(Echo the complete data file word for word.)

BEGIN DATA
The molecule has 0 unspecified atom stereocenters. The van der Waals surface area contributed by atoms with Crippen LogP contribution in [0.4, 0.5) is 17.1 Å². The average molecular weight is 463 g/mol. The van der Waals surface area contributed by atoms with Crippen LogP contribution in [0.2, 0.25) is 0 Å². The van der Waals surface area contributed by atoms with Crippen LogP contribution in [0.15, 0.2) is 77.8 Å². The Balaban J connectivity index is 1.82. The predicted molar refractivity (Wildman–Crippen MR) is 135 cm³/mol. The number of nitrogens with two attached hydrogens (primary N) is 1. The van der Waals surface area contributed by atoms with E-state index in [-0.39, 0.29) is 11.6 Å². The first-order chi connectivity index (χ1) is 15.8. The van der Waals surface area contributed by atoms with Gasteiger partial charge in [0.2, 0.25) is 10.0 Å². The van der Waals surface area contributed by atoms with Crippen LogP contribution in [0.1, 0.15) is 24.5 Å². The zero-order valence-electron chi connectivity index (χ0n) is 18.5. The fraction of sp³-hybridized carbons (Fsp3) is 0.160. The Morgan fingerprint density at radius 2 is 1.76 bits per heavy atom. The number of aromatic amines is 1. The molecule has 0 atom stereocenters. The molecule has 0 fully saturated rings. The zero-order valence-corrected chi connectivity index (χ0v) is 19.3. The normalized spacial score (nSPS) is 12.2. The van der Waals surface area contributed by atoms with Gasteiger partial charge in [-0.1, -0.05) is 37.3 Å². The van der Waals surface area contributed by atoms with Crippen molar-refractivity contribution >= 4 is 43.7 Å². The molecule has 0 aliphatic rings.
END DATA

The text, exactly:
The molecule has 0 unspecified atom stereocenters. The van der Waals surface area contributed by atoms with Crippen LogP contribution in [0.4, 0.5) is 17.1 Å². The average molecular weight is 463 g/mol. The van der Waals surface area contributed by atoms with Crippen LogP contribution in [0.2, 0.25) is 0 Å². The van der Waals surface area contributed by atoms with Crippen LogP contribution in [0.15, 0.2) is 77.8 Å². The Balaban J connectivity index is 1.82. The predicted molar refractivity (Wildman–Crippen MR) is 135 cm³/mol. The number of nitrogens with two attached hydrogens (primary N) is 1. The van der Waals surface area contributed by atoms with E-state index in [-0.39, 0.29) is 11.6 Å². The first-order chi connectivity index (χ1) is 15.8. The van der Waals surface area contributed by atoms with Gasteiger partial charge in [0.2, 0.25) is 10.0 Å². The van der Waals surface area contributed by atoms with Crippen LogP contribution in [0.1, 0.15) is 24.5 Å². The zero-order valence-electron chi connectivity index (χ0n) is 18.5. The fraction of sp³-hybridized carbons (Fsp3) is 0.160. The Morgan fingerprint density at radius 2 is 1.76 bits per heavy atom. The number of aromatic amines is 1. The molecule has 0 atom stereocenters. The molecule has 0 fully saturated rings. The zero-order valence-corrected chi connectivity index (χ0v) is 19.3. The normalized spacial score (nSPS) is 12.2. The van der Waals surface area contributed by atoms with Gasteiger partial charge in [-0.1, -0.05) is 37.3 Å². The van der Waals surface area contributed by atoms with Crippen molar-refractivity contribution >= 4 is 43.7 Å². The molecule has 0 aliphatic rings.